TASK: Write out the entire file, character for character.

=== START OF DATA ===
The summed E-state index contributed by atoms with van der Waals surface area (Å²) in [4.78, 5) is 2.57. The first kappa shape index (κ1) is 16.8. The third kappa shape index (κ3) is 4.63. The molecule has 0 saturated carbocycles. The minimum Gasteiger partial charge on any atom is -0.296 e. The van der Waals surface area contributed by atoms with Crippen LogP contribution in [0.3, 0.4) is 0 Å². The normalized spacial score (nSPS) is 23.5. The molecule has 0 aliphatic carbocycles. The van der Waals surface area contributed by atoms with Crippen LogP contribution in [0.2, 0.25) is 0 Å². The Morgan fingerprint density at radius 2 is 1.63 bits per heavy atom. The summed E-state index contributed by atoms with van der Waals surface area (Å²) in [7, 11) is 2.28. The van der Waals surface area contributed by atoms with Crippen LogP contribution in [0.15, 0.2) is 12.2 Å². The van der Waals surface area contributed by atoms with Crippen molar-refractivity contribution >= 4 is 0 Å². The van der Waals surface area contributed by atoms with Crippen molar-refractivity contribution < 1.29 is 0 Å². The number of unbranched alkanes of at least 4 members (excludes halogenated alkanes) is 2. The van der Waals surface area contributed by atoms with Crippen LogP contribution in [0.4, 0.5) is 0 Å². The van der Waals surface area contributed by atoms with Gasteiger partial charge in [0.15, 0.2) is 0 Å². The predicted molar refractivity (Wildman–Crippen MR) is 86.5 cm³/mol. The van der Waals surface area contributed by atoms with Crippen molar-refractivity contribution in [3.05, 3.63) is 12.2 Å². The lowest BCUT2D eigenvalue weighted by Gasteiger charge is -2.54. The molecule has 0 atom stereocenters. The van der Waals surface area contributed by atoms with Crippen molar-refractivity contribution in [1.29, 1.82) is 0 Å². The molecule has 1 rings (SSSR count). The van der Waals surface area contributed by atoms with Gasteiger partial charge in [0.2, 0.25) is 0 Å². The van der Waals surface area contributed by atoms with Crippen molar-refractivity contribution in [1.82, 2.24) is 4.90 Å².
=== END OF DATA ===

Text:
The summed E-state index contributed by atoms with van der Waals surface area (Å²) in [4.78, 5) is 2.57. The first kappa shape index (κ1) is 16.8. The third kappa shape index (κ3) is 4.63. The molecule has 0 saturated carbocycles. The minimum Gasteiger partial charge on any atom is -0.296 e. The van der Waals surface area contributed by atoms with Crippen LogP contribution in [0.3, 0.4) is 0 Å². The normalized spacial score (nSPS) is 23.5. The molecule has 0 aliphatic carbocycles. The van der Waals surface area contributed by atoms with Crippen LogP contribution in [0.2, 0.25) is 0 Å². The Morgan fingerprint density at radius 2 is 1.63 bits per heavy atom. The summed E-state index contributed by atoms with van der Waals surface area (Å²) in [7, 11) is 2.28. The van der Waals surface area contributed by atoms with Crippen LogP contribution in [0.15, 0.2) is 12.2 Å². The van der Waals surface area contributed by atoms with Crippen molar-refractivity contribution >= 4 is 0 Å². The van der Waals surface area contributed by atoms with Crippen molar-refractivity contribution < 1.29 is 0 Å². The number of unbranched alkanes of at least 4 members (excludes halogenated alkanes) is 2. The van der Waals surface area contributed by atoms with Crippen LogP contribution in [0.4, 0.5) is 0 Å². The van der Waals surface area contributed by atoms with Gasteiger partial charge in [0.15, 0.2) is 0 Å². The predicted molar refractivity (Wildman–Crippen MR) is 86.5 cm³/mol. The van der Waals surface area contributed by atoms with Crippen molar-refractivity contribution in [3.05, 3.63) is 12.2 Å². The lowest BCUT2D eigenvalue weighted by Gasteiger charge is -2.54. The molecule has 0 atom stereocenters. The van der Waals surface area contributed by atoms with Crippen molar-refractivity contribution in [1.29, 1.82) is 0 Å². The molecule has 1 rings (SSSR count). The van der Waals surface area contributed by atoms with Gasteiger partial charge in [0.2, 0.25) is 0 Å². The van der Waals surface area contributed by atoms with Crippen molar-refractivity contribution in [1.82, 2.24) is 4.90 Å².